This study investigated whether combined aerobic and resistance training in older women leads to metabolic adaptation.
A total of 80 women (64 White individuals; BMI: 30.0 [4.4] kg/m2 ; age: 64.8 [3.5] years) followed 32 weeks of aerobic and resistance training. Body weight/composition (dual-energy X-ray absorptiometry) and resting metabolic rate (RMR; indirect calorimetry) were measured at baseline, week 16, and week 32. Metabolic adaptation was defined as significantly lower measured versus predicted RMR. A regression model to predict metabolic adaptation was developed that included race, age, baseline fat-free mass, RMR and respiratory quotient, and changes in net submaximal oxygen consumption after different tasks.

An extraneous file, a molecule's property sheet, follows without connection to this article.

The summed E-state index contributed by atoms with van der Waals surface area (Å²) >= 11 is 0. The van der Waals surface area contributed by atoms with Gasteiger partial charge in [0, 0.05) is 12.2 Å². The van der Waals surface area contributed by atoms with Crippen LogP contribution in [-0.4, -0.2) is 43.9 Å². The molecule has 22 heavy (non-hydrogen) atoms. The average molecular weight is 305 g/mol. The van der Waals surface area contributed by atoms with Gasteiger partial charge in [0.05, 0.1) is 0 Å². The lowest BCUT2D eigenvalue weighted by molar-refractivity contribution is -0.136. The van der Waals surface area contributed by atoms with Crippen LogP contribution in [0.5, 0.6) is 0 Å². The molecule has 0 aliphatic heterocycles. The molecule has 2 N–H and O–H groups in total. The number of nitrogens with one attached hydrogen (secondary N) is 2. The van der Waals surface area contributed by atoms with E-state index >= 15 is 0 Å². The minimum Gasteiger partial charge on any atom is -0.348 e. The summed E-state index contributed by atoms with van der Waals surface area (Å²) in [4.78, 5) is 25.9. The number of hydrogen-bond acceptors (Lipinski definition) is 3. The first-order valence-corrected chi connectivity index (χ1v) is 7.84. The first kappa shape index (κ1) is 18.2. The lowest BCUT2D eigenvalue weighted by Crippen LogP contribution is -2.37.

There was significant metabolic adaptation at week 16 (-59  kcal/d, p = 0.002), following a 640-kcal/wk energy loss (-0.7 [2.6] kg of weight loss). In 53 women with complete data, metabolic adaptation was seen both at week 16 (-64  kcal/d, p = 0.001) and at week 32 (-94  kcal/d, p < 0.001). Metabolic adaptation at week 16 was predicted by race, age, baseline fat-free mass, RMR and respiratory quotient, and change in net oxygen consumption of walking (R2 adjusted = 0.90, p < 0.001). Similar results were seen at week 32.
In older women with overweight and obesity, a minimal energy deficit induced by aerobic and resistance exercise is associated with metabolic adaptation at the level of RMR.